Other new Italian kids on the block include a branch of the Strada chain which has opened on Edinburgh's Castle Street and we are hearing vague rumours of a new Italian in Paisley.

As has been widely reported, a new branch of Jamie's Italian is pencilled in for Edinburgh's Assembly Rooms at an as yet unspecified date.

In Glasgow, there are just under five weeks to go until Pesto opens on St Vincent Street. The company already has branches in Liverpool and Manchester.

Chewin’ the Fat with Brian Maule

Brian Maule plating up

The eponymous head of the kitchen team and owner of Brian Maule at Chardon d’Or, the Ayrshire-born chef has just celebrated ten years in business at his Glasgow restaurant on West Regent Street.

Along with other influences, Brian honed his skills working for the Roux brothers. At the age of 24, he was made head chef of Le Gavroche in London looking after a brigade of eighteen chefs.

He returned to his native Scotland in 2001 to open his own restaurant.

As well as the menus in the main dining room, Brian Maule at Chardon d’Or offers private dining facilities; show and dinner packages; cookery demonstrations and wine dinners.

Brian is one of the five top chefs who are each cooking a course at this coming Sunday’s Glasgow Restaurant Association dinner in aid of the Who Gives a Fork campaign to raise money for the Maggie's cancer centres.

There is more info about the gourmet dinner here and you can buy tickets for the event here.

In this Chewin’ the Fat interview, Brian discusses food trends, the contents of his fridge and a piece of kitchen slang which sounds intrguing but is probably best left untranslated.

What got you into cooking to begin with?

I used to help my Mum do the cooking every Sunday and then at school my home economics teacher said there was three week placement at the Skean Dhu. That was my first job in a professional kitchen back in 1985.

Was moving from Scotland to Le Gavroche a massive eye-opener or what you might have expected?

Not really, as I went to Lyon for a year to gain experience before I headed to London. By the time the opportunity at Le Gavroche came up I had a fair idea how hard it was going to be.

Chardon d’Or has just celebrated its tenth birthday. Have your customers tastes changed over that time?

I wouldn’t say that their tastes have changed but, with so many food programmes on the television now, I would say that they maybe make people want to try different things and be more adventurous.

What is your favourite ingredient to work with?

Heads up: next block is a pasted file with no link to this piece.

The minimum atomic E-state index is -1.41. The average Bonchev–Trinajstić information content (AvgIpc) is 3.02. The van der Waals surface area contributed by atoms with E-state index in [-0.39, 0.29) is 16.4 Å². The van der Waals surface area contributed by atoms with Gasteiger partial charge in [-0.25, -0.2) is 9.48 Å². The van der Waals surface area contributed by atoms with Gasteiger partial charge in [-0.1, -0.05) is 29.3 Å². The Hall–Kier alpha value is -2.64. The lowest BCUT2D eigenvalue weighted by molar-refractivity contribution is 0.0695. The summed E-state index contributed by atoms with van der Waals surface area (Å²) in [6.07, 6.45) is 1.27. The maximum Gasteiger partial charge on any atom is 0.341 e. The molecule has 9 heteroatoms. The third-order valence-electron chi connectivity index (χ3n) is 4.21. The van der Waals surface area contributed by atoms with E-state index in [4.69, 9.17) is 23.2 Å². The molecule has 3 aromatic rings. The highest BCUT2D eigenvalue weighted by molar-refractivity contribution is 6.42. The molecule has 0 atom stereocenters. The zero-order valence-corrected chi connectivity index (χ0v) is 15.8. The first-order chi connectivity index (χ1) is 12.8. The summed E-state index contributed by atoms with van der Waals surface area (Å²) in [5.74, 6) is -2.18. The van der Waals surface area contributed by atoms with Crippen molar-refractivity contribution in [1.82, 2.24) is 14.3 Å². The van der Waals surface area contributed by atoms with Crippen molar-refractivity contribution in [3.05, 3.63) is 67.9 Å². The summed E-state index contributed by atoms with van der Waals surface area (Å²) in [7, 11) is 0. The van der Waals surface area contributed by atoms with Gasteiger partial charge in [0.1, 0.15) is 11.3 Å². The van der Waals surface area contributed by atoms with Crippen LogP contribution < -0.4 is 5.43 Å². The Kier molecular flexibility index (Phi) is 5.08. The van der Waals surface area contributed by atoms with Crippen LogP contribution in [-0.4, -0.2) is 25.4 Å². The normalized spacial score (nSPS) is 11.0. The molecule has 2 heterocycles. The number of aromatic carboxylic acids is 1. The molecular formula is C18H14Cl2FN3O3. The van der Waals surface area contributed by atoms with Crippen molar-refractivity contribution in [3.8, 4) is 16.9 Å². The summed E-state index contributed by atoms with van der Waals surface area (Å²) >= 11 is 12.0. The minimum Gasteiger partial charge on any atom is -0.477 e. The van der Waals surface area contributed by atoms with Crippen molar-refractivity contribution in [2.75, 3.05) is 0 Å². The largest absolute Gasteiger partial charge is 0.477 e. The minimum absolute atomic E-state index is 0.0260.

Fish. I really enjoy preparing and cooking fish.

Who cooks at home?

My wife Susan because I’m not there.

What do you like to eat on a night off?

My wife’s dinner.

Which chef has inspired you?

Michel Roux Jnr.

Is there anything you couldn’t eat?


The dining room at Le Chardon d'Or

What has been the most exotic thing you have eaten?

I wouldn’t call it the most exotic but I absolutely love white tuna.

What gadget/utensil can’t you work without?

My knives.

Ketchup or Maldon sea salt?


You can get anyone in the world to cook you a meal. Who will it be?

Bruce Willis.

Apart from your own establishment, where do you like to eat out?

We don’t get much of a chance to eat out in Glasgow because I am always working. But we try to go to London to visit old friends and eat out.  Down there, my favourite place is Le Gavroche. Even though I am biased after working there for so long, I could never tire of eating there!

What is the best thing about being a chef?

Getting to work with all the local produce and also getting to meet a lot of good people over the years!

And the worst?

It will always be the long hours.

What’s been your worst kitchen disaster?

We had a party of twenty in and I had made a vegetable mousse. One of the staff who was working with me put the tray onto a hot plate which made the mousse melt. I had to quickly do another twenty mousse or I might not have had a job to go back to the next day. That was stressful.

Chefs are well known for drinking in moderation but what would you cook for a colleague who was suffering from a hangover?

French toast always works for me.

You’re making a special meal for your wife. What’s cooking?

Susan’s favourite meal is scallops to start followed by fried halibut and then apple tarte tatin.

What is in your fridge at home?

Two eggs, a chicken and three bottles of beer.

What has been your most memorable meal?

At La Tante Claire where Susan and I got engaged.

Tell us your daftest customer complaint?

Easy! A lady ordered vanilla creme brulée, ate it all and then sent back the dish with the complaint that while the brulée was the best she had ever tasted, she couldn’t believe how dirty the dish was. We had to point out that the black specks on the base of the dish were fresh vanilla.

What is your best piece of printable kitchen slang?

It’s the sentence, ‘The Spanish archer is going to be making an appearance soon’.


My name is BT76Z V2.0, I’ll be your server today

Yesterday's Sunday Times had a quirky wee story about new advances in robotic barmen. Or rather robotic bar staff as customers can choose whether to have a male of female face displayed on the robot's monitor.

Bar staff of the future?

Apparently, the latest generation of robobar staff can mix a Martini in 20 seconds and is even programmed to deliver a series of quips to make them seem more personable.

According to the report, researchers at a German university have even developed a robobar server that tells very Teutonic jokes. I suspect that the journo may be elaborating a little here but it made me smile.

It's a fun little piece but the implications for the hospitality industry are dreadful. Get rid of bar staff and waiters in our pubs and restaurants and, effectively, you are left with some sort of automated canteen and where's the fun in that?

On a related matter, Scotland On Sunday had a report yesterday about the Turnberry Hotel putting their wine list on an iPad.

Ralph Porciani, the hotel's director of operations, reckoned that guests like it because the iPad can give a lot more information than a standard wine list.

Also, presenting the list in an electronic format was thought to be less intimdating than having a sommelier lean over you.